Nanoleaf and Lifx both offer apps for both Android and iOS devices, and they both work with Alexa, Apple HomeKit, Google Assistant and IFTTT.

Nanoleaf's panels will also work with Razer Chroma software to sync color changes with compatible computer games as you play. That's similar to recent integrations we've seen from Philips Hue. Lifx doesn't offer anything like that, at least not yet.

You'll connect each Lifx Tile using short cables, then stick them to your wall using preattached Velcro sticky tabs.

Ry Crist/CNET

Installation

Both Nanoleaf's panels and the Lifx Tiles come with their own 3M sticky tabs to help you mount them on the wall. With Nanoleaf, those tabs come in a separate envelope, but with Lifx, each Tile comes with four tabs preattached.

You'll connect and power each Nanoleaf panel using these dual-sided chips.

Tyler Lizenby/CNET

Those tabs use heavy-duty Velcro -- a slightly different approach than the more standard, dual-sided sticky tabs you get with Nanoleaf. I prefer the Lifx method here, since it lets you pull a Tile off of the wall without needing to remove the tabs.

Nanoleaf's kit comes with little chips that slot into the panels to connect them together and power them. With Lifx, you'll connect each Tile using a short cable. There are pros and cons to each approach. The Nanoleaf method guarantees that your panels will sit in perfect alignment with one another, and also lets them sit completely flat against the wall, with no need to cram excess wires out of sight. 

However, some people will like the flexibility of the Lifx Tiles' wired approach, which lets you separate the Tiles by a couple of inches if you so choose. You also can't connect Nanoleaf panels around a corner without buying angled connector chips, which are sold separately.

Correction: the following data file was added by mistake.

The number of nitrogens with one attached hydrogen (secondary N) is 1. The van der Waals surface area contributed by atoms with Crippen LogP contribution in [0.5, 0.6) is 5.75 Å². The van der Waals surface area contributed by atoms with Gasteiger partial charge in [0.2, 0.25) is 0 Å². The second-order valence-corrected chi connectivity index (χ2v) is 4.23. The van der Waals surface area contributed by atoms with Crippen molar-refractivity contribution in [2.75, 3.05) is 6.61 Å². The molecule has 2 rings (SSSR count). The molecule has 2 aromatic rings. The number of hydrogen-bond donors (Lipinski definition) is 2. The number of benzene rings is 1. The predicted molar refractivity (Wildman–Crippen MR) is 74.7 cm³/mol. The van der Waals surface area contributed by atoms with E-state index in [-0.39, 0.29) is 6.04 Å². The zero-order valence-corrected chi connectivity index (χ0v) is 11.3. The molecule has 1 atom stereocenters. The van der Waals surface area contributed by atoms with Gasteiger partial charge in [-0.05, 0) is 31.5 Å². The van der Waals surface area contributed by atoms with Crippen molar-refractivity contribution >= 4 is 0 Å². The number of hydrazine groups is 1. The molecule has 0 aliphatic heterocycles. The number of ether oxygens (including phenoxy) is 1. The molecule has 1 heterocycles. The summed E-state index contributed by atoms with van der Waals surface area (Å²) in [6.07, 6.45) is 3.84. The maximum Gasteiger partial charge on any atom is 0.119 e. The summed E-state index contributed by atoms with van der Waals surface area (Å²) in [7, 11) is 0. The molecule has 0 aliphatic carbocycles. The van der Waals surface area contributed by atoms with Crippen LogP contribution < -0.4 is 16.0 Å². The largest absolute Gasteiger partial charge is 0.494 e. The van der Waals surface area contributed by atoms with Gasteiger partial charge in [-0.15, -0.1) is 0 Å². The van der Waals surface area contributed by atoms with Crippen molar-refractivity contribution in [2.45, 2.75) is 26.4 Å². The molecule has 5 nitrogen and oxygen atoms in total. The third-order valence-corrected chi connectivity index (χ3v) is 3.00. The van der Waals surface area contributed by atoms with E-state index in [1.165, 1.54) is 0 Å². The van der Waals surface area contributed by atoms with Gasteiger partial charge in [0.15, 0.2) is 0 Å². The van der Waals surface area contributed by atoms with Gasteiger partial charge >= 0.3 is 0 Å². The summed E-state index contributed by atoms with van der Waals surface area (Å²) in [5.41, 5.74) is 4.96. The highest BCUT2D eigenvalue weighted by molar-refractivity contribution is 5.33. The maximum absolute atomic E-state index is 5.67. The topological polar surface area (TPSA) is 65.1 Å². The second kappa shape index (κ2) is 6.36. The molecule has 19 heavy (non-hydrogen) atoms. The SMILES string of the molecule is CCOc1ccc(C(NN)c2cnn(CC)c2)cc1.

Nanoleaf also sells a screw mount kit that lets you attach the panels to uneven surfaces, or even mount them on your ceiling. Lifx Tiles are too heavy to be safely mounted overhead.

You'll connect with the Nanoleaf panels and Lifx Tiles in much the same way after everything's up on your wall and plugged in. Each one broadcasts a Wi-Fi signal that you'll connect to in order to pair with the lights in its respective app.

Nanoleaf also sells a dodecahedron-shaped remote that can trigger lighting changes based on the specific side you rotate to the top. Lifx doesn't offer any sort of physical remote accessory.

Chris Monroe/CNET

Accessories

In addition to the Tiles, Lifx also sells a variety of different color-changing light bulbs, as well as color-changing light strips and the new color-changing Lifx Beam fixtures. Nanoleaf sells smart bulbs, too, but the light panels are its only product that changes color.

Nanoleaf does offer a physical remote accessory, though -- the unique 12-sided Nanoleaf Remote. Lifx doesn't offer anything like that.

What's next?

The next big update to watch for -- and perhaps wait for -- is the upcoming release of Nanoleaf Canvas, the brand's second-gen light panels line. Each panel is square, and comes packed with its own touch-sensitive controls. On top of that, Nanoleaf is promising a big scalability boost, bringing the number of panels you can connect to a single power supply up from 30 to over 1,000. If you're hoping to literally cover your walls with lights like these, consider waiting until the end of the year.

Lifx hasn't announced any new products beyond the Tile and Beam fixtures, but I'll be curious to see if it unveils any new integrations this year to help bring your lights in line with things like movies and video games, as Nanoleaf and Philips Hue have done already.

We'll have a full, standalone review of Lifx Tiles coming your way in the weeks ahead. In the meantime, let us know in the comments if there's anything specific you'd like to look for as we test them out, and be sure to check out our existing Nanoleaf and Nanoleaf Rhythm reviews, too.